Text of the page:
Scotland is her favourite country by far as her natural Catholic guilt

is suppressed by the whole population’s way-above-average scoffing of

cakes, sweets, buns, fizzy drinks - in fact, anything sweet at all. Even

saccharin tablets like Hermesetas sell best in Scotland, although I’ve

never yet discovered whether this is people making things sweeter

without extra sugar or whether it’s that very small percentage of Scots

who try desperately hard not to eat sweet things yet still crave the

taste.



Fast food is also very big business north of the border, with the local

fish and chip shops still dominating the market. In such establishments,

all the normal sort of ’extras’ - like the aforementioned pickled eggs -

are sold, plus two other very Scottish items. Mars bars, which are fried

in the chipper either neat or covered in batter - a rare low-calorie

Scottish delicacy - and Askit Powders.



These are liver salts designed to cleanse the body after all that eating

and drinking. Suitably refreshed, any Scot can retire to their bed in

the sure and certain knowledge that their unplanned excesses will be

magically worked out of their system during the night. Also fundamental

to any self respecting Scot is a love of a quite unique fizzy drink

called Irn-Bru, which is drunk in gallons by them all. Containing more E

numbers than one could possibly imagine, it now has a sister product

called Diet Irn-Bru, which seems like an oxymoron if ever there was

one.



It’s not just fmcg products that thrive in Scotland, though. Scotland is

without doubt the second biggest financial market in the UK, has a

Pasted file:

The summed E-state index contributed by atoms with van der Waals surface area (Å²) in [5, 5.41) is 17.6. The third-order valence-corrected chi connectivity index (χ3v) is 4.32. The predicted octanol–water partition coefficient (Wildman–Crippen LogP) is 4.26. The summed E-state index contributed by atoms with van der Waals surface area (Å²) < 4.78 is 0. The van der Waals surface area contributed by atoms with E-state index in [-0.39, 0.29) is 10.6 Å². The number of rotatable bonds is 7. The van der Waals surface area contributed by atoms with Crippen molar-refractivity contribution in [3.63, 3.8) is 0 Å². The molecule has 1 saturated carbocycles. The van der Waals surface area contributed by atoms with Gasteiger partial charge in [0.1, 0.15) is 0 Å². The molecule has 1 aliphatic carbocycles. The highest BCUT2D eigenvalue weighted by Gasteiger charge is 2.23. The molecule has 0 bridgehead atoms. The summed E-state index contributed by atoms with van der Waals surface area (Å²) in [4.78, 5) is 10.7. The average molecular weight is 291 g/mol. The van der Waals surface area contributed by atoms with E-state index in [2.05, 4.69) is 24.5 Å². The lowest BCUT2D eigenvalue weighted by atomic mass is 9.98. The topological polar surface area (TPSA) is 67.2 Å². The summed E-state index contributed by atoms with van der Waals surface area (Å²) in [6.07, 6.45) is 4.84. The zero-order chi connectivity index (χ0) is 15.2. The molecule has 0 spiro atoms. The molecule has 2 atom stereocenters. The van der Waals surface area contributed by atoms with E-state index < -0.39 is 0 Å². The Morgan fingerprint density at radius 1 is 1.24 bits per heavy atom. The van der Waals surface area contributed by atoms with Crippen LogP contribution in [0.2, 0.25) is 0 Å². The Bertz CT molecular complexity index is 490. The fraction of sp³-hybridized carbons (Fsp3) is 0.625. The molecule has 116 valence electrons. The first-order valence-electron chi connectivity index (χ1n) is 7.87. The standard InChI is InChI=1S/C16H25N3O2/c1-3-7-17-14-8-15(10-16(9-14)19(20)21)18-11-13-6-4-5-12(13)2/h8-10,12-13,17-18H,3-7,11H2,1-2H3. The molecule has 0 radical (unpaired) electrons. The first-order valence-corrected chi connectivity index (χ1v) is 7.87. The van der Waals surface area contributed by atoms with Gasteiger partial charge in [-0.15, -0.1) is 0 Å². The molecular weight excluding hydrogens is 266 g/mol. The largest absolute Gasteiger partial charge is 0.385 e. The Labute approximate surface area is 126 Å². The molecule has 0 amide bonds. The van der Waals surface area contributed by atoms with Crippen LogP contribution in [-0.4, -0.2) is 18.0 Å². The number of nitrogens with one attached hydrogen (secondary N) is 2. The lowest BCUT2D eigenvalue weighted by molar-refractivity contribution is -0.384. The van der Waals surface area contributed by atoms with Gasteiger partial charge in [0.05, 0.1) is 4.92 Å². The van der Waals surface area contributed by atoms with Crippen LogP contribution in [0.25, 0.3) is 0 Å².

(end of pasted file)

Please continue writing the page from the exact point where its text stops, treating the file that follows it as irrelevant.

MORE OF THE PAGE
booming travel market driven primarily through the rapidly developing

Glasgow airport and has become a major centre for telecoms companies.

Home furnishing stores such as Behar, Capones, Landmark, Reids and

Sterling continue to flourish in Scotland alone, while the

double-glazing boom which sagged in England with the fall from grace of

Everest, never affected its Scottish counterparts, Penicuik and C. R.

Smith.



As you would expect, alcohol plays a big part in the Scottish market

with Scotland having its own brands that are positioned at a distance

from their English counterparts - even from when they are made by the

same company. And last but by no means least, there is a huge media war

going on in Scotland at present with all the popular English dailies

trying to steal market share from the ever powerful Daily Record.



As every Scot knows, the last two lines of their unofficial national

anthem, Oh Flower of Scotland, are ’but we can still rise now and be a

nation again’.



The song was penned at a time when the Scots were massively oppressed by

English tyranny and every ounce of bile that could be produced was

directed at their oppressors. In 1997, however, Scotland is very much

one nation, strong and confident, united under one common banner with

its own elected assembly - a reality of the near future.



Given this strength in the Scottish market and the apparent disunity

that reigns in England, perhaps it would be an Englishman who would

write such a song today while looking jealously over the border at the

undoubted success that Scotland now enjoys.



This article was first published on campaignlive.co.uk